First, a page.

In Denmark we have a minister of integration … We have a lot of ministers, and they have a lot of opinions. In Denmark, we also have a so-called democracy, basically meaning that our selected ministers represent the people of Denmark. Ideally, this is the perfect way to run a country – a free country, a country for everybody … or what?
Our minister of integration has a plan to lower financial help for refugees. She wants to put ads in international newspapers warning refugees from coming to Denmark, telling them we do not want to help them. She wants Denmark to be known as a country that doesn’t help people in need. This is how she wants people to see Denmark – a closed, self-sufficient country only for original Danes.
I feel estranged from my own country. Here I am – a Dane born and bred – Danish relatives named and recorded going back to the 1500’s – and I feel so un-Danish if this minister is supposed to be representing Denmark. She and I have absolutely nothing in common.
Here we have a refugee – country at war, cities bombed, house ruined, no work, no money, no food, no hospitals, no infrastructure – we have a family, children, grandmother, with nowhere to go, nowhere to survive – they manage to get to the border – they’re dying from hunger, thirst, sickness – they manage somehow to get on a boat – they manage somehow to sail across the ocean – they manage somehow to get to the border of Denmark – and there stands the minister of immigration with the international newspaper in her hand, pointing at the ad, telling these people we do not help refugees – off you go – find somewhere else.
In so many ways, Denmark is one of the richest countries in the world. Yes, this is a small country, yes, we too have to struggle to keep things running, but still … we have financial support for everyone: people without work get a monthly income, we have free education and even a monthly income for students so they can focus on studying without having to work full-time, we have free hospitals, free doctors, free school, free pension. We live well in Denmark compared to so many other countries. Yes, you can find the stories of people struggling to get by in Denmark, of course you can, but by and large, we are healthy and wealthy and fine. So we turn our back to those in need?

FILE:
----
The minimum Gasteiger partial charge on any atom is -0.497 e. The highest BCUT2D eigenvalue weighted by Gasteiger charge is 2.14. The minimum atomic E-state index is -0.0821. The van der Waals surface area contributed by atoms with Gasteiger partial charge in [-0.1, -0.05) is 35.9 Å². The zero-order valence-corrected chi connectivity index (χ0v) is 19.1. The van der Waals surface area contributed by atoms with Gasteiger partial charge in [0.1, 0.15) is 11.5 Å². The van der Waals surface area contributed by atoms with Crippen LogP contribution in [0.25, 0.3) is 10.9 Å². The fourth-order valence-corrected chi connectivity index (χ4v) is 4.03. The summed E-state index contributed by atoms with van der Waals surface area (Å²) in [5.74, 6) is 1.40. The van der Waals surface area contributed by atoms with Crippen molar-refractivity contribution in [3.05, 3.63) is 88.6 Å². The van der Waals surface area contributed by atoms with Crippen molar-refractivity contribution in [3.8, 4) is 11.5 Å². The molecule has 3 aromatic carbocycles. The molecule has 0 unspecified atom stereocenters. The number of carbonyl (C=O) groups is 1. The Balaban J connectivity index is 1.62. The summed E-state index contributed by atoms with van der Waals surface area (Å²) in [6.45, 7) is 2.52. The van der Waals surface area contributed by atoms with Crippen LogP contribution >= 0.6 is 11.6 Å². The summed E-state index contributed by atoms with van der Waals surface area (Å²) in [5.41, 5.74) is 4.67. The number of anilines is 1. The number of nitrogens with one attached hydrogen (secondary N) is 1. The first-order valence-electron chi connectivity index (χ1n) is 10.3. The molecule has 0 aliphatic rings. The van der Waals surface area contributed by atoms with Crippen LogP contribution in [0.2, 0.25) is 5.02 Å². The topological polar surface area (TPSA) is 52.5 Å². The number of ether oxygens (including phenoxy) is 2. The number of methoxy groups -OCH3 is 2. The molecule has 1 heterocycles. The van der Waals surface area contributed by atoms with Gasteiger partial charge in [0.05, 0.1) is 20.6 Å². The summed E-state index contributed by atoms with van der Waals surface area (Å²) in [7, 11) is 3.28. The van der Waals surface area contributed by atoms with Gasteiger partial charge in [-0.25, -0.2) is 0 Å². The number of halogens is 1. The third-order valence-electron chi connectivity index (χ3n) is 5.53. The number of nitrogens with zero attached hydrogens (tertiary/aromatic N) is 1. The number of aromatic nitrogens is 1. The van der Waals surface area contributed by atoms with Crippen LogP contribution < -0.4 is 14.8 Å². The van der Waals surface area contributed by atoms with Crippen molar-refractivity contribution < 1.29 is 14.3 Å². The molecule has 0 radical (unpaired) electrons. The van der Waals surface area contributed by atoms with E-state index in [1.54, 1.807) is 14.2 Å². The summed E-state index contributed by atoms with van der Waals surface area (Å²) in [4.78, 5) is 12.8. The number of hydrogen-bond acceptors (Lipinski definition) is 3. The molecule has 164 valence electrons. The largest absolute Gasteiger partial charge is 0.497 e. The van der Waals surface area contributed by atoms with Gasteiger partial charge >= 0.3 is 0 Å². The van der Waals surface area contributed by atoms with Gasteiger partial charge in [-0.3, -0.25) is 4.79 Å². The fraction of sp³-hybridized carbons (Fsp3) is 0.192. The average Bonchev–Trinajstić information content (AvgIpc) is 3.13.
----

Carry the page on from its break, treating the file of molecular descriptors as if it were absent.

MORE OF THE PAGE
I don’t get it.
Luckily, I’m not alone. A lot of people are showing their support to a group on Facebook collecting money and signatures to answer those ads. The other day, an ad was published in a Danish newspaper and soon there will also be one in The Guardian telling the world that refugees should definitely come to Denmark, that we’re a nice country that helps and that a lot of people in Denmark are actually friendly.
This is the Denmark I like to see, and the Denmark I feel a part of.
Of course, then you can discuss how these ads are going to affect refugees. How likely is it that said refugee described above is going to stop at a kiosk, buy an international newspaper, read the minister’s hateful ads and decide: Oh, I had better stay here.
Not likely. And not likely either that said refugee reads the counter-ad and decides: Oh, I’ll go then.
Nope. Not at all. Luckily.
However, what truly concerns me is how the international society will look upon Denmark … Danes … me. Denmark is fast-forwarding towards a reputation as a cold, self-sufficient, racist country with only their own gold and comforts in mind. And this doesn’t sit well with me. I do not want to be associated with that. I am not like that. We live in 2015! We’re ages, decades and centuries from the times when you only knew your own village and everything different scared the living daylights out of you. We live in a global community. We all know everything about each other. Today more than ever we know we’re all the same – and no one today can close their eyes to their neighbours and lock down the border. At least, no one can do this and say truthfully: I didn’t know.
We know there are people in need, we know people are dying, we know people need help – it’s right there on all of our electronic screens. You know this. And you decide, openly, shouting it out: We Do Not Help In Denmark. Die on your own. This border is closed.
I am disgusted.
I suggest we cut Denmark in half. I’ll be on the open side – with open borders, lots of people ready to help, collecting clothes, blankets, food and water – welcoming people in need with open arms, helping them settle, listening to their stories, knowing these are my fellow people, my brothers and sisters, and knowing this is life, this is what it is all about – sharing, being a human being.
Looking across the water, I’ll see the great concrete wall of Closed Denmark, and sitting there on the beach alongside my international family, we will wonder however they’re doing on the other side of the wall. There’s only the rotten stench to tell.